This is my essay that I shared with my writers group, this week.
This writing assignment gives me
the freedom to write of an incident in my early life that left me with a strong message. I knew , from the time that I was 10 years old, in 1944,that as an adult I would not live in my home town of New Orleans. This was not
a thought that I shared. It was a thought that I felt. I grew up in a bubble. In New Orleans, you didn’t have to be wealthy, you had to be white. Being Jewish wasn’t a problem. You had to be white.I went to public school, which was white. My school,
as all public schools were then in New Orleans , was segregated. By color , always , and by sex, after grade school.A school for white girls, a school
for black girls. A school for black boys , a school for white boys. And now , I will tell you what I saw when I was 10 that was a defining moment for me. My Mother sat in the living room,still in her housecoat, smoking , with a cup of coffee, and reading a
magazine. Our live in maid, stood in the kitchen, ironing my father’s white boxer shorts. My Mother, in this country for less than 19 years was relaxing , comfortable, reasonably secure. Our maid, black, a college graduate , with a husband deployed some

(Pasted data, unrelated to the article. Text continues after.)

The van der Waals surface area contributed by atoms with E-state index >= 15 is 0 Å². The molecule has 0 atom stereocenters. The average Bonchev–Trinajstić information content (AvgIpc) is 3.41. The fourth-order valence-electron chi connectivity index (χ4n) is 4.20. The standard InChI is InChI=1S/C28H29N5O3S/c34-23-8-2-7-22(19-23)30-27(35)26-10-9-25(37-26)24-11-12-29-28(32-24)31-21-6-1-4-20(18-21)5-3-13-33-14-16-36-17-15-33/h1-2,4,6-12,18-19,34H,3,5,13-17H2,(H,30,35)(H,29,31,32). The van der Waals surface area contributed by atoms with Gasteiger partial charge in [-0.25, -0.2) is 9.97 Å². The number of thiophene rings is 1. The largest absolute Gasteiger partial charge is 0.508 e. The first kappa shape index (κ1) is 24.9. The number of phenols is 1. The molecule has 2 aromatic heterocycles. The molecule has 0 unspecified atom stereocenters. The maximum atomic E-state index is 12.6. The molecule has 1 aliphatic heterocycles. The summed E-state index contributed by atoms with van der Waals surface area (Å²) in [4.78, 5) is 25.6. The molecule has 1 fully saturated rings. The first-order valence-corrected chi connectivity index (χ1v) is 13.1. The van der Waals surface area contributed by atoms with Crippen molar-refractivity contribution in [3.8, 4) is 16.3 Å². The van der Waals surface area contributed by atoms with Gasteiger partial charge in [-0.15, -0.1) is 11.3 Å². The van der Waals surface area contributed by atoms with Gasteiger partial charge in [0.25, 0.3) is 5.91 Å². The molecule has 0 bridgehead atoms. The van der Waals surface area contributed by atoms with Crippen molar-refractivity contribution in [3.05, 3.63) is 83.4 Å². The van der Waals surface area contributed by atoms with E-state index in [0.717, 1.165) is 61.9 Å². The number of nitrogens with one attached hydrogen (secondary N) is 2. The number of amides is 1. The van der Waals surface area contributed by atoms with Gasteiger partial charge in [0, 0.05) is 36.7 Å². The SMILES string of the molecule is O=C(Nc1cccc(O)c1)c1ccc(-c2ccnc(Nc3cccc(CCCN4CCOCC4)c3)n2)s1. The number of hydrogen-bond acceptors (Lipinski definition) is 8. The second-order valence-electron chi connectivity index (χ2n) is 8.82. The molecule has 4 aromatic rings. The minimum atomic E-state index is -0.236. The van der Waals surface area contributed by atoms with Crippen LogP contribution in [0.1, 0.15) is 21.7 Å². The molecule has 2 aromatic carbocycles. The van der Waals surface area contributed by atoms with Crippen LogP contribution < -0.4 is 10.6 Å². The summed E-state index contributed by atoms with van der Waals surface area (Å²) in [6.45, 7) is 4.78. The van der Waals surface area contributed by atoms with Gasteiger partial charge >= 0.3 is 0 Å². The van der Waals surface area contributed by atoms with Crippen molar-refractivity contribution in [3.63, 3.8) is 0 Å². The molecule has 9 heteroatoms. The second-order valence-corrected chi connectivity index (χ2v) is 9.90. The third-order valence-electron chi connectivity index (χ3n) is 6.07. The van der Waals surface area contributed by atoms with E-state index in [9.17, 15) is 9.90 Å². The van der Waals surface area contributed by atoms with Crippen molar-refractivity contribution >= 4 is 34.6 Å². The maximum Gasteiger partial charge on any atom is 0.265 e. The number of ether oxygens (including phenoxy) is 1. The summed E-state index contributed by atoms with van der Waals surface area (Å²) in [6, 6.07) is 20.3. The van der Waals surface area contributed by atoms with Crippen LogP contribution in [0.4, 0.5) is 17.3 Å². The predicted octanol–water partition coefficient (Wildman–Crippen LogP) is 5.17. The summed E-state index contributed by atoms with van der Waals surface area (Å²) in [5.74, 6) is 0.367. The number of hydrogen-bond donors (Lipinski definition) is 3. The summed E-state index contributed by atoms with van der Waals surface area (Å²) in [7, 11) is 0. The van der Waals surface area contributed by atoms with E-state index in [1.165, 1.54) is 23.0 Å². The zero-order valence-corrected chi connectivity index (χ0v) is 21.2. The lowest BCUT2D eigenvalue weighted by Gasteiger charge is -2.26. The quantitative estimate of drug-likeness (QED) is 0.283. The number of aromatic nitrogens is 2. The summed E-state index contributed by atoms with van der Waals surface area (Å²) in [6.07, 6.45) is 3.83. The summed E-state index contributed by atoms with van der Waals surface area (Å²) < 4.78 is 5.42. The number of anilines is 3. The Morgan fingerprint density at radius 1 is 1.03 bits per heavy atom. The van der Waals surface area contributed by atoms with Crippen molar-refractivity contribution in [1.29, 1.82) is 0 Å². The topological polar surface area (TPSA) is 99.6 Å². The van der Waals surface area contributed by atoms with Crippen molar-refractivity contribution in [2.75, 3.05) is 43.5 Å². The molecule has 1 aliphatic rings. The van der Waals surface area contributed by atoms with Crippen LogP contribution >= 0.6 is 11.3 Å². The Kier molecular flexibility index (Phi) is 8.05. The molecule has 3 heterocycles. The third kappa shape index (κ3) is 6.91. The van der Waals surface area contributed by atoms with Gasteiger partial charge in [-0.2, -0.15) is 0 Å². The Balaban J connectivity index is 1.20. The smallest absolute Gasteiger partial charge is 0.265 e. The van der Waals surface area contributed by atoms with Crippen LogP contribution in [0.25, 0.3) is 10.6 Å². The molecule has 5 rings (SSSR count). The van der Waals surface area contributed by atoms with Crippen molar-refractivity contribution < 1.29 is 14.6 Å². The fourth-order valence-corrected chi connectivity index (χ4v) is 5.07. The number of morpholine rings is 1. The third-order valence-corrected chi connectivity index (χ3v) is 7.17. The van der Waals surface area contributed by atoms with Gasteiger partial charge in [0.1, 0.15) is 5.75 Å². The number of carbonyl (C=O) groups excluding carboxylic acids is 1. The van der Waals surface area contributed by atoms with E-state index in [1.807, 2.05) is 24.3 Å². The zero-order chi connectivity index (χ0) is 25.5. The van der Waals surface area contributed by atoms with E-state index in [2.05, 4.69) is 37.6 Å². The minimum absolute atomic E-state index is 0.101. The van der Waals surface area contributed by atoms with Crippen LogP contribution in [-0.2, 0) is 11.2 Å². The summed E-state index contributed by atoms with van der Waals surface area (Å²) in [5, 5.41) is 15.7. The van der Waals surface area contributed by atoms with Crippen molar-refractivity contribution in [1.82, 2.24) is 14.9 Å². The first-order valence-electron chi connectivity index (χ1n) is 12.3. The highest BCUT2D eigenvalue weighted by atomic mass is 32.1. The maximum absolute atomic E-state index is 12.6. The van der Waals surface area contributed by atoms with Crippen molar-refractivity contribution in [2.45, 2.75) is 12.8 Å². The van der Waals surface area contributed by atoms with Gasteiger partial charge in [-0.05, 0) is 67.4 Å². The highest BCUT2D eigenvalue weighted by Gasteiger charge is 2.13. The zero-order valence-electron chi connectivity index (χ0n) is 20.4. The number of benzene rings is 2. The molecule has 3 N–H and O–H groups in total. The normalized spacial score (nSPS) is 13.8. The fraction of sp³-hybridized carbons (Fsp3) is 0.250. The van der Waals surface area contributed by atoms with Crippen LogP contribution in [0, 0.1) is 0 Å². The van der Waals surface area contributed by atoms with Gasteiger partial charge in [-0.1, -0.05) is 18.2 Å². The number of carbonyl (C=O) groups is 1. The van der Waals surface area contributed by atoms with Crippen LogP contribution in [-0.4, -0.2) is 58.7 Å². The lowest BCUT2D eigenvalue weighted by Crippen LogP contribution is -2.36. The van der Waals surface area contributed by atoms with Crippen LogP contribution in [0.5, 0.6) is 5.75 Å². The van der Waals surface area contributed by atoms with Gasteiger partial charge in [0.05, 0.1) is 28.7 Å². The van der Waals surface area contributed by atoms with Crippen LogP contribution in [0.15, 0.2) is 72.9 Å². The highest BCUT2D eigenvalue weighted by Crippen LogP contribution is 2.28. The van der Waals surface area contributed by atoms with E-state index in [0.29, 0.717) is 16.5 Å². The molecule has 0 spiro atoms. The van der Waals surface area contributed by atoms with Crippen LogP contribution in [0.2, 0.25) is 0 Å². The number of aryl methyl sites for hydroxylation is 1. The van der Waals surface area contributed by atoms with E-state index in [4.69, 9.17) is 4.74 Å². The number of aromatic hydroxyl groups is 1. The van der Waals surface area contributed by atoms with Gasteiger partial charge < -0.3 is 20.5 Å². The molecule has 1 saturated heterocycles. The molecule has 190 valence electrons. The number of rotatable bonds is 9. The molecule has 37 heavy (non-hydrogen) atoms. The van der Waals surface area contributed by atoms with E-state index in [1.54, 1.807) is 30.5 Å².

where in Europe, couldn’t get a teaching job, and was cleaning and ironing and cooking for our family , for room and board and $1 a day spending money. There had to be something wrong with my picture. It wasn’t as if we took in a young woman to
keep her safe and give her a welcome as she waited for her husband to return. It made such an impression on me, that even today, I remember everything about that scene. I don’t think that my kids ever heard the expression, “Let the shavtzah do it”. I grew up with it. This young woman didn’t share anything with us. She ate out of cracked dishes and chipped glasses that my Mother didn’t want. She lived in a room in our basement and used
the bathroom down there. It did not have a tub or a shower. My Mother went to night school , when she first arrived in America from Russia. She learned English. She read everything from comic books to lengthy novels.
But she had no credentials . No degrees. No marketable skills. We employed a young woman, who because she was black, couldn’t get a teaching job in the public school system in New Orleans, as she waited for her husband to be discharged when World War
Two was over. I have always been troubled by that . My Mother because she was white, got to sit on the couch and smoke and drink iced tea or coffee, depending on the time day.This young woman, because she
wasn’t white, was ironing my Father’s shorts. Living this didn’t make me go out and protest or fight for equality at age 10. It did show me that I was sensitive and even if I didn’t know it at the time, a different me was going to emerge.